No, I'm not a kid. But I am quite the Rachmaninoff enthusiast;I own all his recordings, both acoustic/electric and piano roll. Before buying these discs (i.e. the two volumes of A Window In Time), I read the reviews here, and was a bit reluctant in purchasing them after having read the negative ones. They claim that "there is no music" in these cds, that the "performances" are uncharacteristic of Mr. Rachmaninoff. But after comparing these performances with those recorded years ago, they do indeed seem to be accurate. Though they were digitally transferred, the authenticity is still there. I actually wonder if the naysayers only bash this collection because of the fact that these rolls were converted in such a way, and because of this formed a harsh bias. The alternative to these recordings on Decca are nice sounding though the tempi are a bit off, as proven by the recordings of the master himself playing. This is especially evident in the G minor Prelude; the Decca version is simply too slow and simply unlike Rachmaninoff. The version here, however, sounds very much like his playing. Despite my praises, there are two flaws I find in AWIT.The first is the use of a Boesendorfer that at times sounds awkward,like in the ending of Elegy; personally I would have loved for these to have been somehow transferred onto a Steinway, and Rachmaninoff would agree with me, as he performed exclusively on Steinways. The second flaw is that, yes, that little bit of sponteneity found in the acoustic/electric recordings is missing, but of course neither anyone nor anything can reproduce Rachmaninoff's pianism flawlessly but Rachmaninoff himself. I strongly reccommend both volumes of "A Window in Time". Try not to let the negative reviewers sway you, decide for yourself.
3 of 3 people found the following review helpful
5.0 out of 5 stars Like his 'Window in Time'' companion, an indispensable recording for every Rachmaninoff buff 25 Jun 2011
By Alexander Arsov - Published on Amazon.com
What I have to say about the differences and the similarities between Rachmaninoff's sound recordings and his digitally reproduced piano rolls, I have said it in my review of the other disc in the ''Window in Time'' series. Suffice it to say here that every word is equally true for this disc as well.

By far the most important among the 16 pieces on this disc are the three Rachmaninoff never recorded sonically, either acoustically or electrically. These are Rubinstein's ''Barcarolle'', which is just another proof why the great pianist is well forgotten as a composer, and Chopin's Nocturne Op. 15 No. 1 and the Second Scherzo, which may remind us that Rachmaninoff was a ''Chopinist'' to be reckoned with. At first glance, Chopin's pieces may seem to be too much on the slow side for Rachmaninoff, but everybody who has listened to his sound recordings of Chopin - most numerous after his own works - should know that this is not at all unusual. Rachmaninoff's stupendous recording of the Third Scherzo, unfortunately available only in poor acoustical sound, is a fine example of the stark contrasts that characterize his Chopin interpretations: the octave section is insanely fast, while the second subject is taken unusually slowly. The gem on this particular disc certainly is the Second Scherzo. It takes Rachmaninoff nearly ten minutes to go through all of it, but at least he doesn't make any annoying cuts like the young Michelangelli. In fact, Rachmaninoff creates here an awe-inspiring interpretation that combines the demonic impetuosity of Horowitz with the aristocratic poise of Rubinstein. We can but divine what glorious sound Rachmaninoff must have coaxed from his Steinway in the concert hall.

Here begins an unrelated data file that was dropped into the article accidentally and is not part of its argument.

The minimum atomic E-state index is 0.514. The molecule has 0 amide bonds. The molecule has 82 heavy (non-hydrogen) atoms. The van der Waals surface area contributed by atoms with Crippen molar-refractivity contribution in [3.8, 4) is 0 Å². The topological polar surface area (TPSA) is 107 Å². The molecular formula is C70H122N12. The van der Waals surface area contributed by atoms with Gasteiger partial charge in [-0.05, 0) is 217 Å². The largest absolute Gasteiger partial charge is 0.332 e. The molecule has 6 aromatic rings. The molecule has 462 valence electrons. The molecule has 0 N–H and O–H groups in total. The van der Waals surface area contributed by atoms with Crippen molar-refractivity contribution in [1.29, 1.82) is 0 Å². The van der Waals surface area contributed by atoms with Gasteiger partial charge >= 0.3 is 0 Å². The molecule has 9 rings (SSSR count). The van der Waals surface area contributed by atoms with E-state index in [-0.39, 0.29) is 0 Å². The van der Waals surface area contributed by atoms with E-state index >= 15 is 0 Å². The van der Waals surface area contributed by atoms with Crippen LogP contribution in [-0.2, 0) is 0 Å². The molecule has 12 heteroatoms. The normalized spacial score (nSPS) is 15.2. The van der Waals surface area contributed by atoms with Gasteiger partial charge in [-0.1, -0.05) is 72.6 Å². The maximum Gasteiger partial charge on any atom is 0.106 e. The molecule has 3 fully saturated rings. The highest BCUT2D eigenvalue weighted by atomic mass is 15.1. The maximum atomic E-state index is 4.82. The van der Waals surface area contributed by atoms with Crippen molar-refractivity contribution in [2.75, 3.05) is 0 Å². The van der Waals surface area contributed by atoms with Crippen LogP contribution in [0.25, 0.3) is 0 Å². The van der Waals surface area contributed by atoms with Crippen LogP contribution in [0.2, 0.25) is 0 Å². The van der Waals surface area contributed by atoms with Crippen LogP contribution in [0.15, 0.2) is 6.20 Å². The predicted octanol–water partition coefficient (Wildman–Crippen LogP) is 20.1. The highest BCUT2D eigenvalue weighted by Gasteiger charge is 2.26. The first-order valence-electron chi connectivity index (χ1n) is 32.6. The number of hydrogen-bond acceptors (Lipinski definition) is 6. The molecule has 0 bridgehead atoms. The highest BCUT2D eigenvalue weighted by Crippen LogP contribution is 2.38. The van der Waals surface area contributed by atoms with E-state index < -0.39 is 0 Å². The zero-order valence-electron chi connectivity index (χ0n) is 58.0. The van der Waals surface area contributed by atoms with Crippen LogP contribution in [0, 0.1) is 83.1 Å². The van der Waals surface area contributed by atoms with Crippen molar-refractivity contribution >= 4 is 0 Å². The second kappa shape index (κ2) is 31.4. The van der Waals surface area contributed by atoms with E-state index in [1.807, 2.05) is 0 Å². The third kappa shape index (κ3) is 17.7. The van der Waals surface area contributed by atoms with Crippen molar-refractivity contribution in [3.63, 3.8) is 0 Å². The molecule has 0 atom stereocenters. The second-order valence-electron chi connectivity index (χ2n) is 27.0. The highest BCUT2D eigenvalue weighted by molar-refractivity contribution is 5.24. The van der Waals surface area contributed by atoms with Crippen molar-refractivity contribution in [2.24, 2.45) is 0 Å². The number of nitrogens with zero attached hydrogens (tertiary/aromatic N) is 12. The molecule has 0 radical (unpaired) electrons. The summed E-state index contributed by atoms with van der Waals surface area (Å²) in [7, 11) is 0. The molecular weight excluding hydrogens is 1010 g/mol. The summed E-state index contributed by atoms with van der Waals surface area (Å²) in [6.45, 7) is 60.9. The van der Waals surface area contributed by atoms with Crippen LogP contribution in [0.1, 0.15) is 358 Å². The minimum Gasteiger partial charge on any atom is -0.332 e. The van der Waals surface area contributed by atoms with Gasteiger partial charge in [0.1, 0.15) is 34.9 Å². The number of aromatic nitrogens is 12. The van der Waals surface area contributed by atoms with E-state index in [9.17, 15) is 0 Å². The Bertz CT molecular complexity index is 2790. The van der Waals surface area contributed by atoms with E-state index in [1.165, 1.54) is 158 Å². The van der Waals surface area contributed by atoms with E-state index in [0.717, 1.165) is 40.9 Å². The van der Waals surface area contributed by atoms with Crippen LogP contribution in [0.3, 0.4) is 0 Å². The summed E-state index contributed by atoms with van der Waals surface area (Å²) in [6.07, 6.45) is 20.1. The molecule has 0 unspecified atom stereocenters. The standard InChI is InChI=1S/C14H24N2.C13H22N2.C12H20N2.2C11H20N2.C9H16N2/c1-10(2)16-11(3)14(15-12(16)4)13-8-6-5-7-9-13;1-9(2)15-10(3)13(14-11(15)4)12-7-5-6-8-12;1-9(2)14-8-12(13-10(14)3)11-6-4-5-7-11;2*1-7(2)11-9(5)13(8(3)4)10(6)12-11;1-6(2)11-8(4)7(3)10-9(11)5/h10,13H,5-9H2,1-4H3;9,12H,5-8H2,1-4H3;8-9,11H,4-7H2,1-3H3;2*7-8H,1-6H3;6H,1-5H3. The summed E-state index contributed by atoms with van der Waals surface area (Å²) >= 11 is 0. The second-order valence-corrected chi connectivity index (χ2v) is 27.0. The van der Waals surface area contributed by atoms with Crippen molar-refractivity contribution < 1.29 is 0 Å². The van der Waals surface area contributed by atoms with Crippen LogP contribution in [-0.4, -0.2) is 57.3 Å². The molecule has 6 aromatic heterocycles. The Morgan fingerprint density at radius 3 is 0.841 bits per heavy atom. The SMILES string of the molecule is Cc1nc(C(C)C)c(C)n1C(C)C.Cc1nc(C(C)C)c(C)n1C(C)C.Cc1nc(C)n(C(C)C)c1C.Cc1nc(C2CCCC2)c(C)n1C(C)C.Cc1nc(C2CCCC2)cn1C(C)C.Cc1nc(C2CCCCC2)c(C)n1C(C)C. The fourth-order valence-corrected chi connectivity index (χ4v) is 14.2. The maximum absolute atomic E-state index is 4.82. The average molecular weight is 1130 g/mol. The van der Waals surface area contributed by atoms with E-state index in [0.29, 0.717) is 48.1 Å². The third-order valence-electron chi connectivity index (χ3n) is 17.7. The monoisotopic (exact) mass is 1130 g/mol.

Among the pieces which Rachmaninoff did record sonically as well there are fewer revelations in comparison with the other disc in the series. The reasons are two-fold. On the one hand, the program here contains a great deal more junk. One wonders whether it was Rachmaninoff's wish to record such pieces by Henselt, Paderewski and Gluck-Sgambati, or he was under certain pressure from the recording companies to produce lollipops for mass use. On the other hand, most of his sound recordings of these pieces are post-1924, that is from the electrical era, and thus do not sound so much worse than the digitally reproduced piano rolls in terms of clarity; as far as depth and sonority, and even some subtle nuances, are concerned, the sound recordings are way superior of course. Perhaps the two Chopin Waltzes (Op. 18 and Op. 34 No. 3) are the most precious among these rolls, because they allow us to appreciate details that are hardly discernible in the sound recordings of these pieces (acoustical ones from 1920-21).

In short, though less fine as a selection, this second disc in the ''Window in Time'' series is just as important for the Rachmaninoff buff as its predecessor. It goes without saying that it, too, must be listened to together with the corresponding sound recordings in order Rachmaninoff's unique pianism to be fully appreciated.